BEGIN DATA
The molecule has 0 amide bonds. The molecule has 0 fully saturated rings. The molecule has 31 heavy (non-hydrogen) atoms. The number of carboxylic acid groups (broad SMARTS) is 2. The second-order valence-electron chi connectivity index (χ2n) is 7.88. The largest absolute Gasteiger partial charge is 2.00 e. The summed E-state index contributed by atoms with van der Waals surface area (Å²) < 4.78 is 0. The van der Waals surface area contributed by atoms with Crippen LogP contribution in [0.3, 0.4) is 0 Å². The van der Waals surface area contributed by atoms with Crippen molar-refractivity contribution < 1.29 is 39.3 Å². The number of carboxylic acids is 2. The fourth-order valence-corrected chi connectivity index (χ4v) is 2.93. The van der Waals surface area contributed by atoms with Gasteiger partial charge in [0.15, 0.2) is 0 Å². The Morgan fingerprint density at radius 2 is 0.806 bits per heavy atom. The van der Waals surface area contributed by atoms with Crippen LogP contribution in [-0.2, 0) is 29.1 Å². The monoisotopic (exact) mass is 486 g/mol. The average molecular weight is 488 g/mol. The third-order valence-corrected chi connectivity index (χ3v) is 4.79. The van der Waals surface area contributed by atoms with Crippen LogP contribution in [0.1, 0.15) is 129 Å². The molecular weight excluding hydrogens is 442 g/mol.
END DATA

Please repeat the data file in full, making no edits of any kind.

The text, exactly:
The molecule has 0 amide bonds. The molecule has 0 fully saturated rings. The molecule has 31 heavy (non-hydrogen) atoms. The number of carboxylic acid groups (broad SMARTS) is 2. The second-order valence-electron chi connectivity index (χ2n) is 7.88. The largest absolute Gasteiger partial charge is 2.00 e. The summed E-state index contributed by atoms with van der Waals surface area (Å²) < 4.78 is 0. The van der Waals surface area contributed by atoms with Crippen LogP contribution in [0.3, 0.4) is 0 Å². The van der Waals surface area contributed by atoms with Crippen molar-refractivity contribution < 1.29 is 39.3 Å². The number of carboxylic acids is 2. The fourth-order valence-corrected chi connectivity index (χ4v) is 2.93. The van der Waals surface area contributed by atoms with Gasteiger partial charge in [0.15, 0.2) is 0 Å². The Morgan fingerprint density at radius 2 is 0.806 bits per heavy atom. The van der Waals surface area contributed by atoms with Crippen LogP contribution in [-0.2, 0) is 29.1 Å². The monoisotopic (exact) mass is 486 g/mol. The average molecular weight is 488 g/mol. The third-order valence-corrected chi connectivity index (χ3v) is 4.79. The van der Waals surface area contributed by atoms with Crippen LogP contribution in [0.1, 0.15) is 129 Å². The molecular weight excluding hydrogens is 442 g/mol.